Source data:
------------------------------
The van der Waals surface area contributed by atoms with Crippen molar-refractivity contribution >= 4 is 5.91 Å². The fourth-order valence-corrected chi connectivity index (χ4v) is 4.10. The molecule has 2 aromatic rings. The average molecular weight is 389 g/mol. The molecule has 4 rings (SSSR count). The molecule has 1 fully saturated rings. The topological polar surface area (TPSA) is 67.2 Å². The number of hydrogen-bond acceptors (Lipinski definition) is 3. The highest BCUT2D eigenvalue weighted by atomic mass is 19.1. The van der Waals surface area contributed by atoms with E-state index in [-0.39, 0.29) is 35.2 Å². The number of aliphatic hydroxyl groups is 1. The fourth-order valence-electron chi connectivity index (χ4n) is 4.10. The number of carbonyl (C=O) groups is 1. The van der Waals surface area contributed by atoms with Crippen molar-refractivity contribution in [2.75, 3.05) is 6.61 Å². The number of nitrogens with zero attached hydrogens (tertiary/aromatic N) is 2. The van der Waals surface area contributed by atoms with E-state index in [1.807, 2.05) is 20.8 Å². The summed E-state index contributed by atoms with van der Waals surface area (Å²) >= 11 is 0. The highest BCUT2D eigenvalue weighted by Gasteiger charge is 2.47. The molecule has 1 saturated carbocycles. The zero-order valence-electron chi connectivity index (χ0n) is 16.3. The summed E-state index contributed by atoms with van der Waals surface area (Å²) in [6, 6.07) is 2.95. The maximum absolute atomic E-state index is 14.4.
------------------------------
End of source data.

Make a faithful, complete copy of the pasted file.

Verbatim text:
The van der Waals surface area contributed by atoms with Crippen molar-refractivity contribution >= 4 is 5.91 Å². The fourth-order valence-corrected chi connectivity index (χ4v) is 4.10. The molecule has 2 aromatic rings. The average molecular weight is 389 g/mol. The molecule has 4 rings (SSSR count). The molecule has 1 fully saturated rings. The topological polar surface area (TPSA) is 67.2 Å². The number of hydrogen-bond acceptors (Lipinski definition) is 3. The highest BCUT2D eigenvalue weighted by atomic mass is 19.1. The van der Waals surface area contributed by atoms with E-state index in [-0.39, 0.29) is 35.2 Å². The number of aliphatic hydroxyl groups is 1. The fourth-order valence-electron chi connectivity index (χ4n) is 4.10. The number of carbonyl (C=O) groups is 1. The van der Waals surface area contributed by atoms with Crippen molar-refractivity contribution in [2.75, 3.05) is 6.61 Å². The number of nitrogens with zero attached hydrogens (tertiary/aromatic N) is 2. The van der Waals surface area contributed by atoms with E-state index in [1.807, 2.05) is 20.8 Å². The summed E-state index contributed by atoms with van der Waals surface area (Å²) >= 11 is 0. The highest BCUT2D eigenvalue weighted by Gasteiger charge is 2.47. The molecule has 1 saturated carbocycles. The zero-order valence-electron chi connectivity index (χ0n) is 16.3. The summed E-state index contributed by atoms with van der Waals surface area (Å²) in [6, 6.07) is 2.95. The maximum absolute atomic E-state index is 14.4.